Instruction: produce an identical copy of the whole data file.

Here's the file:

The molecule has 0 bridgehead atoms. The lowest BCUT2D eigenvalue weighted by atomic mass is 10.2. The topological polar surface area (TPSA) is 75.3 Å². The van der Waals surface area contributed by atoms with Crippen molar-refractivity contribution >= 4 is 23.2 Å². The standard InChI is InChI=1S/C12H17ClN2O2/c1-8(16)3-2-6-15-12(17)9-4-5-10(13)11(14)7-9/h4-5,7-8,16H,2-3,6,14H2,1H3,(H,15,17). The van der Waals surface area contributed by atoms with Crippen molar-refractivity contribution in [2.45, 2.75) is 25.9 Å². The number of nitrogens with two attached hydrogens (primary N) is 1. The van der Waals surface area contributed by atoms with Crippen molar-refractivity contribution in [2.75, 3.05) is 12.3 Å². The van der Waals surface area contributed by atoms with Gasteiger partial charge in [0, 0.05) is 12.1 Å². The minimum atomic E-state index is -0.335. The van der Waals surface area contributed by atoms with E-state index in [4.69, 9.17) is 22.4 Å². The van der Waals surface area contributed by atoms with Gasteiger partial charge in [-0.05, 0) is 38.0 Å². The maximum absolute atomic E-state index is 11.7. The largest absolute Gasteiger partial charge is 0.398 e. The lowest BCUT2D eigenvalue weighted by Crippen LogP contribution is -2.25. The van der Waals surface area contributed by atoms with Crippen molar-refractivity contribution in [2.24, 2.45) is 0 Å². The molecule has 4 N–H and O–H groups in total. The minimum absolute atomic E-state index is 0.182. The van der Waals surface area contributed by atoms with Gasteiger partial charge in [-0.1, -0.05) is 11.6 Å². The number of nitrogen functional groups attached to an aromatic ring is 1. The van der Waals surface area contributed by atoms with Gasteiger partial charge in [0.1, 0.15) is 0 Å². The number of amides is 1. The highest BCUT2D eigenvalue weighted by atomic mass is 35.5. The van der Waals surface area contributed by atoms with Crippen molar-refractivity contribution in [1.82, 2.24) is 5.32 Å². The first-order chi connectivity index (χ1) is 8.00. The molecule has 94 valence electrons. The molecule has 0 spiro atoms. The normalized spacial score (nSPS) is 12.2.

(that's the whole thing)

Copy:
The molecule has 0 bridgehead atoms. The lowest BCUT2D eigenvalue weighted by atomic mass is 10.2. The topological polar surface area (TPSA) is 75.3 Å². The van der Waals surface area contributed by atoms with Crippen molar-refractivity contribution >= 4 is 23.2 Å². The standard InChI is InChI=1S/C12H17ClN2O2/c1-8(16)3-2-6-15-12(17)9-4-5-10(13)11(14)7-9/h4-5,7-8,16H,2-3,6,14H2,1H3,(H,15,17). The van der Waals surface area contributed by atoms with Crippen molar-refractivity contribution in [2.45, 2.75) is 25.9 Å². The number of nitrogens with two attached hydrogens (primary N) is 1. The van der Waals surface area contributed by atoms with Crippen molar-refractivity contribution in [2.75, 3.05) is 12.3 Å². The van der Waals surface area contributed by atoms with Gasteiger partial charge in [0, 0.05) is 12.1 Å². The minimum atomic E-state index is -0.335. The van der Waals surface area contributed by atoms with E-state index in [4.69, 9.17) is 22.4 Å². The van der Waals surface area contributed by atoms with Gasteiger partial charge in [-0.05, 0) is 38.0 Å². The maximum absolute atomic E-state index is 11.7. The largest absolute Gasteiger partial charge is 0.398 e. The lowest BCUT2D eigenvalue weighted by Crippen LogP contribution is -2.25. The van der Waals surface area contributed by atoms with Crippen molar-refractivity contribution in [2.24, 2.45) is 0 Å². The molecule has 4 N–H and O–H groups in total. The minimum absolute atomic E-state index is 0.182. The van der Waals surface area contributed by atoms with Gasteiger partial charge in [-0.1, -0.05) is 11.6 Å². The number of nitrogen functional groups attached to an aromatic ring is 1. The van der Waals surface area contributed by atoms with Gasteiger partial charge in [0.1, 0.15) is 0 Å². The number of amides is 1. The highest BCUT2D eigenvalue weighted by atomic mass is 35.5. The van der Waals surface area contributed by atoms with Crippen molar-refractivity contribution in [1.82, 2.24) is 5.32 Å². The first-order chi connectivity index (χ1) is 8.00. The molecule has 94 valence electrons. The molecule has 0 spiro atoms. The normalized spacial score (nSPS) is 12.2.